Friday, January 19, 2007
Musings from the Outhouse Garden
There’s nothing like the cold shock of that first contact with an outhouse toilet seat at twenty below to make one’s mind turn to gardening! The thing is, if your mind is not in its ‘happy place’ it could be a different experience altogether.
I don’t suppose one should admit that they use an outdoor privy, but sometimes that’s the way it goes. We live in my grandmother’s home – it is small, with plumbing designed for one little old lady. The septic moans and protests on a regular basis as it struggles to keep up with four times its designed load. The result is a periodic revolt, usually in the middle of the winter when the temperatures are the least outhouse friendly. It is during these times that we are blessed with the walk to the outhouse.
The facility is located on a ridge behind the house, and the walk takes several minutes. The path goes up a small hill, across a little clearing and into a small forest. Here it winds a bit as it dips down then up another small incline to its final goal. This miniature forest is my favorite spot on our property. The trees are tall and well spaced, the under story lovely. It’s not a man-made garden, but a garden none-the-less - naturescaping at its best.
Mixed with the Birch (Betula papyrifera Var.humilis) and Spruce (Picea glauca) are two members of the Populus family: White Poplar (Populus balsamifera) and Black Cottonwood (Populus trichocarpa). From the privy door the odd Mt. Ash (Sorbus sitchensis) can be seen, though their berries have long been striped by Grosbeaks and marauding Bohemian Waxwings. Under the heavy snow fall I can just make out various shrubs: High Bush Cranberry (Vivernum edule), Labrador Tea (Ledum groenlandicum), Prickly Rose (Rosa acicularis) and an occational Red Osier Dogwood (Cornus stolonifera). Out of my view, just over the edge of the hill I know there is a beautiful stand of Devils Club (Echinopanax horridus). It is magnificent in the spring as the giant leaf buds pop out of the bare prickly stems, changing them from gruesome into something glorious almost overnight. Later when the thicket has become impermeable, the red berries glow against the huge leaves, contrasting with the rest of the woods in their tropical beauty.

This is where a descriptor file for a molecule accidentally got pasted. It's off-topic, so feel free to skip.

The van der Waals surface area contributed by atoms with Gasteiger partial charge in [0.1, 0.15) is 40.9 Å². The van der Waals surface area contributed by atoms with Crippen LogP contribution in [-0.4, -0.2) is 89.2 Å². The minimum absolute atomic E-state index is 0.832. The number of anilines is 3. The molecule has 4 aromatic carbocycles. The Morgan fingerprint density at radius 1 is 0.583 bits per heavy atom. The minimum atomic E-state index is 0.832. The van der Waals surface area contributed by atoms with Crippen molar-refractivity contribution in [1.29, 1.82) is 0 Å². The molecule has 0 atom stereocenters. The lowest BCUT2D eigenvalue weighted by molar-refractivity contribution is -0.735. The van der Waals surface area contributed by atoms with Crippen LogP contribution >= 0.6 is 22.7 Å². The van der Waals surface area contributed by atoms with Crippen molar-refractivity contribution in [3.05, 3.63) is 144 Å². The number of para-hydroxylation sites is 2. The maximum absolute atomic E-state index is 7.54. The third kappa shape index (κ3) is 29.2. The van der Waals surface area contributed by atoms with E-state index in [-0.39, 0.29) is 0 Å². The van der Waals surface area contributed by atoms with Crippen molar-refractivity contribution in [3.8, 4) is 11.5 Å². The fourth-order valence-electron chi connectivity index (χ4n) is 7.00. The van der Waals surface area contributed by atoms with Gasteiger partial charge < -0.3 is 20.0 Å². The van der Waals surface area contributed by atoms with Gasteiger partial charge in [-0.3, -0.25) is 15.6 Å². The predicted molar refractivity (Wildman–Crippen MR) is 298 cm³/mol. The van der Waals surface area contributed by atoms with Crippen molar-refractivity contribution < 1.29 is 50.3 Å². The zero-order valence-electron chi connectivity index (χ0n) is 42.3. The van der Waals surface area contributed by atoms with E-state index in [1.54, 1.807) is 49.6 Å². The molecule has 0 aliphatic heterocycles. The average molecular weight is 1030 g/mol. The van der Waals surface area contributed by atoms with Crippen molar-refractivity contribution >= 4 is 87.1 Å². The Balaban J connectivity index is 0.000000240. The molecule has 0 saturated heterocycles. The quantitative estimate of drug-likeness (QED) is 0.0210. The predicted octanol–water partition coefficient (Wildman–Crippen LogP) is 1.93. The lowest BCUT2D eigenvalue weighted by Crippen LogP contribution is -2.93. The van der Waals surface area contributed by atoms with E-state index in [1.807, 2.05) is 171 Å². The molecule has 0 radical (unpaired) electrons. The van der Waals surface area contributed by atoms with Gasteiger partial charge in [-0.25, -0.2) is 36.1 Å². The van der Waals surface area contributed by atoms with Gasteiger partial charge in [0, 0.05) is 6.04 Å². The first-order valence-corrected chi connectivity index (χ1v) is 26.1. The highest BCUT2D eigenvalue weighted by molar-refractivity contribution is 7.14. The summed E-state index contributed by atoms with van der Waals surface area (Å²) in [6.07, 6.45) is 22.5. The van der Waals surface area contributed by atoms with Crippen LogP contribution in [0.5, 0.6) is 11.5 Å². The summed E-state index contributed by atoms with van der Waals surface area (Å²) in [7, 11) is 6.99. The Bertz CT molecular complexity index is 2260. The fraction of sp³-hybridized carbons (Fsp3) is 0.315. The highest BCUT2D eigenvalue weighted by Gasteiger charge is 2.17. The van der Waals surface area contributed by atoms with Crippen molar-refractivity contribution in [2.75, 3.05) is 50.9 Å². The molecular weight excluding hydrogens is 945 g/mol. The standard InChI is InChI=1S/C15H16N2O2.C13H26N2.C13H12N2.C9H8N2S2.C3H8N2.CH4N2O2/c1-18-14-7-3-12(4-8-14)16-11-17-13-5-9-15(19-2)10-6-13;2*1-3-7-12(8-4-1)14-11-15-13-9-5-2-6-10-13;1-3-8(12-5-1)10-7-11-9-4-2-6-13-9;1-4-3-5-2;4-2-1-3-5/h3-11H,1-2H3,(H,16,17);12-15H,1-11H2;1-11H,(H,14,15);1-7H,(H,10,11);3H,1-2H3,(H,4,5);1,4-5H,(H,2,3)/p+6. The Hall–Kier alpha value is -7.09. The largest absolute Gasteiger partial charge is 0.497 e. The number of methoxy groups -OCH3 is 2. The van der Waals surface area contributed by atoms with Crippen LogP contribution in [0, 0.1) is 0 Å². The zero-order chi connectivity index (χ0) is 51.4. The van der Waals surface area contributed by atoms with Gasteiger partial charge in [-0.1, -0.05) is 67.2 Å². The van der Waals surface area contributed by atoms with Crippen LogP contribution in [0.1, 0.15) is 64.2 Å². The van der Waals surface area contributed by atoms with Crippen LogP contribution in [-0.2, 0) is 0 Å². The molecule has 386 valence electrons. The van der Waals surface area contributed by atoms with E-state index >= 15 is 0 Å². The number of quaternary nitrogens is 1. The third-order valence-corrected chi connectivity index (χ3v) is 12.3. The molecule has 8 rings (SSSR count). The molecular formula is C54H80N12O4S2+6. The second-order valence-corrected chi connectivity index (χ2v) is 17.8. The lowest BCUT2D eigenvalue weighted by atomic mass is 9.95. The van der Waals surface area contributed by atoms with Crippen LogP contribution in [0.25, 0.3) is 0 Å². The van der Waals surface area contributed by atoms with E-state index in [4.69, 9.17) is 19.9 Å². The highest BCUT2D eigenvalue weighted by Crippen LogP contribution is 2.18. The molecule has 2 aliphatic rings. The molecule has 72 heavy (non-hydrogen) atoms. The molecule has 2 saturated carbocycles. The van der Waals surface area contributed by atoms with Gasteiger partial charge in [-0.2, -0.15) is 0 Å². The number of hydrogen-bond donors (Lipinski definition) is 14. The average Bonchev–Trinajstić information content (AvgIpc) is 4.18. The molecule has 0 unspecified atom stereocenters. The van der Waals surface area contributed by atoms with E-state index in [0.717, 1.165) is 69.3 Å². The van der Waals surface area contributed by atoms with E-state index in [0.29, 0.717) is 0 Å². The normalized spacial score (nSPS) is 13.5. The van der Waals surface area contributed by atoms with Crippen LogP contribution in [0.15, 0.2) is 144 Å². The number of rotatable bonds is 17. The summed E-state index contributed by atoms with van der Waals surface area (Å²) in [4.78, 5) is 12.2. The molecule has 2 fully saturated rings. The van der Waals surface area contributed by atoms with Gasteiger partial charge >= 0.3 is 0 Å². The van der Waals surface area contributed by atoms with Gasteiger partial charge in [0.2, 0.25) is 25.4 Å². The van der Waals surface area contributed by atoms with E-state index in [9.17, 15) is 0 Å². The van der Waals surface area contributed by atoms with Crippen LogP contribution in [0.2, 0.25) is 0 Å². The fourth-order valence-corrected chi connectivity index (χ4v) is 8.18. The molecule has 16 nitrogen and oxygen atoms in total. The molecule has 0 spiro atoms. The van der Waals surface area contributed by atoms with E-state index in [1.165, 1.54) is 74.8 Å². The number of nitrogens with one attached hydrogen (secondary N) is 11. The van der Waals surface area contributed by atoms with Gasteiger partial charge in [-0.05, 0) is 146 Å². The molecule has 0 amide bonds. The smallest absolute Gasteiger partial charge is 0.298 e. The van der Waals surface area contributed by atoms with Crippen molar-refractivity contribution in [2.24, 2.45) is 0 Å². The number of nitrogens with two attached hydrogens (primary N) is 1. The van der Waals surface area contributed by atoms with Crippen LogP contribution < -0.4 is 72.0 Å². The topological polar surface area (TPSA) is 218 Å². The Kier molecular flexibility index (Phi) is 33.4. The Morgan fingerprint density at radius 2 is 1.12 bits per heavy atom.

Although I can’t see them, I know the snow conceals Red Currant (Ribes triste) and a pallet of mosses, lichens and evergreen Lingenberry (Vaccinium vitis idaea). Further down, dormant now beneath the ground, are perennial plants such as Twin Flower (Linnaea borealis), Monkshood (Aconitum delphinifolium), Bluebells (Mertensia paniculata), Alaskan Violet (Viola langsdorfi), Cranesbill (Geranium erianthum), Baneberry (Actaea rubra), Angelica (Angelica genuflexa), Creeping Bedstraw (Galium triflorum), Ground Dogwood (Cornus Canadensis), Watermelon Berry (Streptopus amplexifolius), Oak Fern (Gymnocarpium dryopteris) and the semi-evergreen Timberberry (Geocaulon lividum) and Wintergreen (Pyrola asarifolia).
The path just outside the door follows downward through a thick patch of Club Moss (Lycopdium annotinum) as it works its way between trees, its bright arms poking out here and there as a reminder of its evergreen tenacity.
Why all this outhouse drivel? I receive frequent questions about Naturescaping. "How do you design natural plantings, how do you choose your plants, how do you know what likes to grow where, what wants tending, what doesn’t?” The answer is simple. I visit the outhouse.
The answer is also complex. To get it right you need to study the directions of the sun, the wind, the snow buildup, the drainage, and the moss growing on the trees. You need to notice when things bloom, when they fruit, when mushrooms emerge and when they melt into piles of slime filling the woods with their own distinctive musky odor. You need to be aware of details such as what grows next to what, which moss is happy on decayed wood and which is happy on stone. What embraces traffic and what shrinks from it? Observe through an entire year of seasons; take notes, and photos. And if you’re really serious about a natural garden, give me a call. I’ll let you visit the little house. I promise you won’t be disappointed. Don’t forget to check out the Outhouse Garden photos in the album to the right! Enjoy!